While the only real way to know if your WordPress site has been hacked is to examine the files on the server, I often hear common themes when people contact me to figure out what is going on with their site. I’ve compiled this list so that you can know what the warning signs are, as getting help early can lessen the damage to your site and business.
So here they are, in no specific order — the top signs to know if your site has been hacked:
- You see a sudden increase in spam.
Whether it’s e-mail spam, comment form spam, or contact form spam — if you suddenly seem to be getting a lot more of it, it may be time to check into the healthy and security of your site. Some clients have also reported an increase in junk mailing list signups, or receiving spam messages that have bounced back to their e-mail address.
- Your site suddenly crawls to a halt, loads slow, or times out.
Your site may go slower if you have a post that went viral or you’ve recently installed a resource-heavy plugin… but if you haven’t done anything lately and your site is considerably slower, you may have something else going on there.
- You receive complaints about resource usage or invoices from increased usage from your host.
If your site is suddenly using more RAM than usual, taking up way more drive space, or using a lot more bandwidth, you may have been hacked.
- Your site starts acting funny.
If strange code, ads, or other weird behaviors start showing up on your site, it’s time to get checked out!
- Your traffic changes dramatically.
If your traffic reports (such as those you see in Google Analytics) have suddenly surged or dropped, you may have a problem with your site. Getting hacked can cause Google to drop your search listings, thereby decreasing your traffic. A surge of traffic is seen when someone sets up malicious code and then sends a bunch of traffic your way. Again, you’ll want to take this in context — if you were posting a lot before and now are not, you’ll see a drop. If you have a post go viral or if you get a link to your site from another high-traffic site, you’ll see a surge.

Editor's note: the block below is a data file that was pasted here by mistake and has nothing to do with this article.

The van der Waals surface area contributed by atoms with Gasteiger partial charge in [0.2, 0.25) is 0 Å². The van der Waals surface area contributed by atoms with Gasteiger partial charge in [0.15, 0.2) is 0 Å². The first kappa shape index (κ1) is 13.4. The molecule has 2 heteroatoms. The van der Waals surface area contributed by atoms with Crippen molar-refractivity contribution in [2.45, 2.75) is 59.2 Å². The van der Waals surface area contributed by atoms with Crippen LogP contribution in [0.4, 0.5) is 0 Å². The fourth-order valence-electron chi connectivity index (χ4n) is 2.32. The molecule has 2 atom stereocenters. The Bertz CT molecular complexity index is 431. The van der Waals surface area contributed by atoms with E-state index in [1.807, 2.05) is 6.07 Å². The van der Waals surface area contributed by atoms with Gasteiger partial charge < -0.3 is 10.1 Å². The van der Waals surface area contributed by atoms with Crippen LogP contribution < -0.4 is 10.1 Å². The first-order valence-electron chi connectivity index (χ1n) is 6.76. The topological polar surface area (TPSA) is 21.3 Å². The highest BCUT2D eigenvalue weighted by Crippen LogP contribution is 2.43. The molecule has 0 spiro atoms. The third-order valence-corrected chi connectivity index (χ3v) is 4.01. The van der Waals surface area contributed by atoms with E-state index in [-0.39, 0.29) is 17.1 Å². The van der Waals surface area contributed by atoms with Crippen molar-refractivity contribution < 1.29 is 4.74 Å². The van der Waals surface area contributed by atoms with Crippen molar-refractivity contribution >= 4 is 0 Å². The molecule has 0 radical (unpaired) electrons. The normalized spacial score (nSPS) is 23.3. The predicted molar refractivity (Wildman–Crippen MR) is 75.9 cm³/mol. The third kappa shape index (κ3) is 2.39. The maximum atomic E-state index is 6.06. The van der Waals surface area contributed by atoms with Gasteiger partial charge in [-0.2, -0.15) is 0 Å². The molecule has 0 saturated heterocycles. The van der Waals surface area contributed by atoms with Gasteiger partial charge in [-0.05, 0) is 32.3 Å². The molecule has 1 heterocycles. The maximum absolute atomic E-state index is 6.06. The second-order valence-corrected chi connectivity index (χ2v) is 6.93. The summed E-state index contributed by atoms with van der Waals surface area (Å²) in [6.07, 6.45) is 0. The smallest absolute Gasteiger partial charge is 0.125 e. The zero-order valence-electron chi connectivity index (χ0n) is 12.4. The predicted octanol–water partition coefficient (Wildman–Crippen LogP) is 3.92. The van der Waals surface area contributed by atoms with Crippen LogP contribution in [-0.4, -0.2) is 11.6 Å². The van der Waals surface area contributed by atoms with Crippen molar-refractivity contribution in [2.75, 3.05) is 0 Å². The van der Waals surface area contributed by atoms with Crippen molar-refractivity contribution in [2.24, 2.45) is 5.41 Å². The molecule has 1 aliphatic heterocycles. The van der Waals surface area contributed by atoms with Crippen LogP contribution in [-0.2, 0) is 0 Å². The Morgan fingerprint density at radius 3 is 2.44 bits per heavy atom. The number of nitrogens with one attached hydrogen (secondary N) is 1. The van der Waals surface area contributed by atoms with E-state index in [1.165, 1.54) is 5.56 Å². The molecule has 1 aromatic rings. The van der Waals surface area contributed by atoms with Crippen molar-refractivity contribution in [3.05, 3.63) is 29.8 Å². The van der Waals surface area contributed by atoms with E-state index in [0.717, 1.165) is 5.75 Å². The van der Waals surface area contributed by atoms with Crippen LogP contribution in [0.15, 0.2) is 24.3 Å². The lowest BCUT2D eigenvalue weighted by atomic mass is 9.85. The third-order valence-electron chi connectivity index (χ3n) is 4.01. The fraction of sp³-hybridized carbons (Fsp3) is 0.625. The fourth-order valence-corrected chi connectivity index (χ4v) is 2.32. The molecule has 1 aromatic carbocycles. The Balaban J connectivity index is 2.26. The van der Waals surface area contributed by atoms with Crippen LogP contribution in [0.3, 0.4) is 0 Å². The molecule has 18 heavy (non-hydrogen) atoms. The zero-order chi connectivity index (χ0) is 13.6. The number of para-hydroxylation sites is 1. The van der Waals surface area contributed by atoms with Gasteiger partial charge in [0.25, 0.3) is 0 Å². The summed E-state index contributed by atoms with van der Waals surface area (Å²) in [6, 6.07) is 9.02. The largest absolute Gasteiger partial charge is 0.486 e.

- Your site goes down or displays error codes when you try to visit it.
Scripts that are injected into your server can conflict with your existing code, thereby breaking your site. If you haven’t changed anything and your site is down, look into what is going on with your backend.
- You receive suspensions and/or notifications from your host.
Sometimes people have no idea there is a problem until their host sends them a long list of problems. To make matters worse, these e-mails are often confusing and don’t have real solutions for fixing the problem!
- Another site of yours has been hacked.
If you know that a site in your hosting account has been hacked, there is a good chance that the infection has spread to other sites in the same hosting account.
- Your site has users that you don’t recognize.
If you suddenly start getting a bunch of guest registrations — or, worse yet, admin-level accounts have been added — you’ll need to address the situation quickly.
- Your site redirects your traffic.
One of the worst viruses that I am seeing now will redirect all mobile traffic or all traffic from a certain geographic location to a site other than yours. I’ve seen the traffic redirected to shopping site, phishing sites, and even porn sites. If you try to visit your site from a phone and get redirected, or any of your customers report getting redirected when they click on your link, you should take this very seriously and get it cleaned up right away.
Worried you’re in danger of a security breach? Grab a WordPress Security Audit to secure your site and protect your businss!